Direct Instruction, Dysgraphia, and Divine Intervention

MEd Reading and Writing Specialist Student, Julie WayI began my academic career in Yonkers, NY, entering kindergarten at age four. I experienced severe separation anxiety which resulted in a negative attitude toward school that lasted for many years. I was an unmotivated student who disliked school and did minimal work.

Ironically, as I grew up I wanted to become a teacher. By the summer before my senior year of high school I realized that I wanted to go to college, but had neither the financial means nor the academic preparation.

A series of circumstances occurred that I view now as divine intervention: an acquaintance invited me to visit her at college (SUNY Oneonta); an encouraging teacher told me it wasn’t too late; and someone who wasn’t my guidance counselor stumbled upon a government grant that was just right for me. I was accepted at Oneonta State College with full tuition paid through the opportunity program.

After graduating with a degree in elementary education, I found myself drawn to struggling learners. My past experiences in school helped me understand these children. Years later, I discovered that several of my own children were struggling learners as well.

I searched for a program that would do more than teach children to compensate for their weaknesses and I found the National Institute for Learning Development (NILD) Discovery Program. The program strives to strengthen deficit areas and bring students to become independent learners.* I enrolled my own children and later became a trained educational therapist with NILD. For the past 10 years I have been working with students one-on-one in the Discovery ProgramĀ® and last year, I launched my own business providing therapy to students in several area schools.

Presently, I am enrolled in the Master of Education in Reading and Writing Specialist degree with the certification option. I feel that this new knowledge will fit in well with my past experiences and afford new opportunities to work with students in different venues. I have been encouraged to design projects that will be both practical and helpful to my work.

Recently, I took a Research in Writing course with Dr. Meg Petersen. I chose to do a case study on a student with learning disabilities. This student has a unique profile since he scored high in verbal skills and was very low in perceptual skills. His handwriting was illegible (dysgraphia) and would deteriorate after the third sentence yet his language expression was very mature. I began to wonder what this bright young man’s composition skills would be like if he were allowed to dictate rather than write compositions by hand.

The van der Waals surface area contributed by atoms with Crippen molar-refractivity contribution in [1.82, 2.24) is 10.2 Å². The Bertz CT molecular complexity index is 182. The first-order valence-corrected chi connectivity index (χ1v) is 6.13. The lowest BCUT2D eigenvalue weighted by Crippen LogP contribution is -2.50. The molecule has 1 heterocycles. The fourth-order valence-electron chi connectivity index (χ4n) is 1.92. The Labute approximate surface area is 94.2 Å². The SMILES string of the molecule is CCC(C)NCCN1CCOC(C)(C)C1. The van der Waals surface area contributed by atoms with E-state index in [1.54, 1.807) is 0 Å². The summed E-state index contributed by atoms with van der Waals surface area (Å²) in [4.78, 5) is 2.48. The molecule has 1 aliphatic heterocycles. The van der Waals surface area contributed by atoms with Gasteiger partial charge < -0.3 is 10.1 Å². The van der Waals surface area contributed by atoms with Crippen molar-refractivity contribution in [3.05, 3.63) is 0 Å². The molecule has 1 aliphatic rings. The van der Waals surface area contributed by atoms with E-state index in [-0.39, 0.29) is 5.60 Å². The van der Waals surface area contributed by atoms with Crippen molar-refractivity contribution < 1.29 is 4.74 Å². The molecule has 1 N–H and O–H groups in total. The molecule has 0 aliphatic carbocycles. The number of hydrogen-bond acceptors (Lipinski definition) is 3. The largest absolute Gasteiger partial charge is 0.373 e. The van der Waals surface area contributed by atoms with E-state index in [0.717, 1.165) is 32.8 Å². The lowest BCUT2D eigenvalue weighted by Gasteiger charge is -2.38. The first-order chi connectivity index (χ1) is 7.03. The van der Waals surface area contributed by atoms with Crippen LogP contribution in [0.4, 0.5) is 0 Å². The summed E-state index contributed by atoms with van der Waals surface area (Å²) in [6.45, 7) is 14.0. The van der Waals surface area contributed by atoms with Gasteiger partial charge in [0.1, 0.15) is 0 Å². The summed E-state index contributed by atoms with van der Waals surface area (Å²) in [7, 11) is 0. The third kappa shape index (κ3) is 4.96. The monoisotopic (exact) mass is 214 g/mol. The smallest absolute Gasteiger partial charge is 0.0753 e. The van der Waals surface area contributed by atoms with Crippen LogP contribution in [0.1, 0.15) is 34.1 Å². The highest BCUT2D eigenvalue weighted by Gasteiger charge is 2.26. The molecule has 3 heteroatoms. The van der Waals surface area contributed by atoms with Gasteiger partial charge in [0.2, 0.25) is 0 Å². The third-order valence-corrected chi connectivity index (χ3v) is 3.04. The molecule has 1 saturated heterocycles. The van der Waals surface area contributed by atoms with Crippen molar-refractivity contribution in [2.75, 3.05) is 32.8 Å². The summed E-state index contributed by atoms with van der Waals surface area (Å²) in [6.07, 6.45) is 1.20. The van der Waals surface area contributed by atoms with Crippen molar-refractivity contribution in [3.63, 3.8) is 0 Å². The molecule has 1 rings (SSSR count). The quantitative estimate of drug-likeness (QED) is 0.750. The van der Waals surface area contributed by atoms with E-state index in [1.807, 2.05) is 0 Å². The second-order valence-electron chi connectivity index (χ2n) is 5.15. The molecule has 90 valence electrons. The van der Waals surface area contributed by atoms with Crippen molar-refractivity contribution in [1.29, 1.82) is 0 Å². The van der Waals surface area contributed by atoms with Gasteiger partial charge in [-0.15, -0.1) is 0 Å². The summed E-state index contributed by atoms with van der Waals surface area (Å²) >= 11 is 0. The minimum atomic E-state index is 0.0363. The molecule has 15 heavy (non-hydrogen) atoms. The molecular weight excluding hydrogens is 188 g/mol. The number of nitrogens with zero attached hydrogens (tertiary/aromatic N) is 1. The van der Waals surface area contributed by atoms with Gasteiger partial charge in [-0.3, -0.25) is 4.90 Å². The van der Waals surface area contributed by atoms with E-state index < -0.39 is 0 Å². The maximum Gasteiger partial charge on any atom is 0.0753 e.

Up until this point my experience with children with dysgraphia was in the context of educational therapy. Though my student was progressing nicely in therapy, his intellectual abilities were far above what his hand could produce on paper. I felt I needed to intervene during this interim period.

My project began by locating and studying research on the subject of dysgraphia. My student was spending so much energy on the mechanics of handwriting, there was little left for high-level composing. This explained why his compositions were full of partial sentences and word omissions.**

I also learned that dictation was not enough. Students needed to be explicitly taught organizational writing skills as well in order for compositions to improve in both quantity and quality. I used this information to create a template, teach organizational skills, and allow the student to dictate as I transcribed using the keyboard. The result was that my student’s compositions began to improve rapidly in both quantity and quality. His self-esteem soared.

I am now taking Research in Reading and Writing with Eleanor Papazoglou and have been encouraged to continue my research. Since my goal is to bring this student to independence, my present project explores the effects speech recognition software can have on a student’s compositions.

For this new project I purchased speech recognition software for myself and my student. I spent four weeks training my student to use this software. After examining the data and accuracy I am learning that speech recognition technology is more accurate for adults than children.***

I am so grateful for all I have learned in this process and will use it to work both on the practical end of remediating handwriting and on the creative end to see that this student has every opportunity to express his thoughts on paper. Until such time that speech recognition software becomes more accurate for children I will continue search for other solutions.

* NILD parent guide

** Berninger, V. (1999). Coordinating transcription and text generation in working memory during composing: Automatized and constructive processes. Learning Disability Quarterly, 22, 99-112.

*** Blomberg, M. & Elenius, D. (2003). Collection and recognition of children’s speech in the PF-star project. PHONUM 9, 81-84.


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